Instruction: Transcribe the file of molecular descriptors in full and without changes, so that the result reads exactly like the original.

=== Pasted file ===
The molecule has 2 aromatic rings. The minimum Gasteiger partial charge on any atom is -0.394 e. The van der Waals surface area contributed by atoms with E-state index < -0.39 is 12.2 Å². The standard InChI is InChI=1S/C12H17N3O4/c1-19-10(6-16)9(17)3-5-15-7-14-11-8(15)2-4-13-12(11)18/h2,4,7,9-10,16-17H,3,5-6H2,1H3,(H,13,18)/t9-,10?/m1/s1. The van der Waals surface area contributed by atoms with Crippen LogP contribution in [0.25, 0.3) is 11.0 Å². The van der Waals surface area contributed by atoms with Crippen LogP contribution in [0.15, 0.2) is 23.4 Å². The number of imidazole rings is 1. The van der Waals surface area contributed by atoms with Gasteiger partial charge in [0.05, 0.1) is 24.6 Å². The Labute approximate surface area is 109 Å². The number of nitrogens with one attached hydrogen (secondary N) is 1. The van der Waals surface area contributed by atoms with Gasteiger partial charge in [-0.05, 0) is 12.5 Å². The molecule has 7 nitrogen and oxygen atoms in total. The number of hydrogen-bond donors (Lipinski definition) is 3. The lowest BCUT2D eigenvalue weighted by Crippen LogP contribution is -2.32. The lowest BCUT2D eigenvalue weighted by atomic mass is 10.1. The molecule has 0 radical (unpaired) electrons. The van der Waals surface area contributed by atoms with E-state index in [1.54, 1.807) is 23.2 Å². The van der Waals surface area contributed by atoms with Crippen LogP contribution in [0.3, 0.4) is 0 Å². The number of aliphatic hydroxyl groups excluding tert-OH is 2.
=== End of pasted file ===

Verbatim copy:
The molecule has 2 aromatic rings. The minimum Gasteiger partial charge on any atom is -0.394 e. The van der Waals surface area contributed by atoms with E-state index < -0.39 is 12.2 Å². The standard InChI is InChI=1S/C12H17N3O4/c1-19-10(6-16)9(17)3-5-15-7-14-11-8(15)2-4-13-12(11)18/h2,4,7,9-10,16-17H,3,5-6H2,1H3,(H,13,18)/t9-,10?/m1/s1. The van der Waals surface area contributed by atoms with Crippen LogP contribution in [0.25, 0.3) is 11.0 Å². The van der Waals surface area contributed by atoms with Crippen LogP contribution in [0.15, 0.2) is 23.4 Å². The number of imidazole rings is 1. The van der Waals surface area contributed by atoms with Gasteiger partial charge in [0.05, 0.1) is 24.6 Å². The Labute approximate surface area is 109 Å². The number of nitrogens with one attached hydrogen (secondary N) is 1. The van der Waals surface area contributed by atoms with Gasteiger partial charge in [-0.05, 0) is 12.5 Å². The molecule has 7 nitrogen and oxygen atoms in total. The number of hydrogen-bond donors (Lipinski definition) is 3. The lowest BCUT2D eigenvalue weighted by Crippen LogP contribution is -2.32. The lowest BCUT2D eigenvalue weighted by atomic mass is 10.1. The molecule has 0 radical (unpaired) electrons. The van der Waals surface area contributed by atoms with E-state index in [1.54, 1.807) is 23.2 Å². The van der Waals surface area contributed by atoms with Crippen LogP contribution in [0.3, 0.4) is 0 Å². The number of aliphatic hydroxyl groups excluding tert-OH is 2.